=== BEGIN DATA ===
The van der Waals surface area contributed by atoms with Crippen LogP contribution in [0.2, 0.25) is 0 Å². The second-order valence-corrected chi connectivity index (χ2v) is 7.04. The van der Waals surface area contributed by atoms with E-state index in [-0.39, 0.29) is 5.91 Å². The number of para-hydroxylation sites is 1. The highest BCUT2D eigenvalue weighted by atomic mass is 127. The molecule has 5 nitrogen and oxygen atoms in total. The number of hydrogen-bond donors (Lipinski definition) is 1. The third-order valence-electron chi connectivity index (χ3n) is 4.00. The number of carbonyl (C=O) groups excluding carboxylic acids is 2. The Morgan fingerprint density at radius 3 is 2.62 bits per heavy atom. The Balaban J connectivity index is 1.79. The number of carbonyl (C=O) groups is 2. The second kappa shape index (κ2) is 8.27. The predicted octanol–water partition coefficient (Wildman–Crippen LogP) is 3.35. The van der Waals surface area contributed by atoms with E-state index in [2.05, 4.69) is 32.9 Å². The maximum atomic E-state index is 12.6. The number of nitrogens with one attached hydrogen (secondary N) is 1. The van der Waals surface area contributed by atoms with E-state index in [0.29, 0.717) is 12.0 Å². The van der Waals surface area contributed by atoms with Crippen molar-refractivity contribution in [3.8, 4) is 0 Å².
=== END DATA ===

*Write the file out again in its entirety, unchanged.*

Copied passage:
The van der Waals surface area contributed by atoms with Crippen LogP contribution in [0.2, 0.25) is 0 Å². The second-order valence-corrected chi connectivity index (χ2v) is 7.04. The van der Waals surface area contributed by atoms with E-state index in [-0.39, 0.29) is 5.91 Å². The number of para-hydroxylation sites is 1. The highest BCUT2D eigenvalue weighted by atomic mass is 127. The molecule has 5 nitrogen and oxygen atoms in total. The number of hydrogen-bond donors (Lipinski definition) is 1. The third-order valence-electron chi connectivity index (χ3n) is 4.00. The number of carbonyl (C=O) groups excluding carboxylic acids is 2. The Morgan fingerprint density at radius 3 is 2.62 bits per heavy atom. The Balaban J connectivity index is 1.79. The number of carbonyl (C=O) groups is 2. The second kappa shape index (κ2) is 8.27. The predicted octanol–water partition coefficient (Wildman–Crippen LogP) is 3.35. The van der Waals surface area contributed by atoms with E-state index in [2.05, 4.69) is 32.9 Å². The maximum atomic E-state index is 12.6. The number of nitrogens with one attached hydrogen (secondary N) is 1. The van der Waals surface area contributed by atoms with E-state index in [0.29, 0.717) is 12.0 Å². The van der Waals surface area contributed by atoms with Crippen molar-refractivity contribution in [3.8, 4) is 0 Å².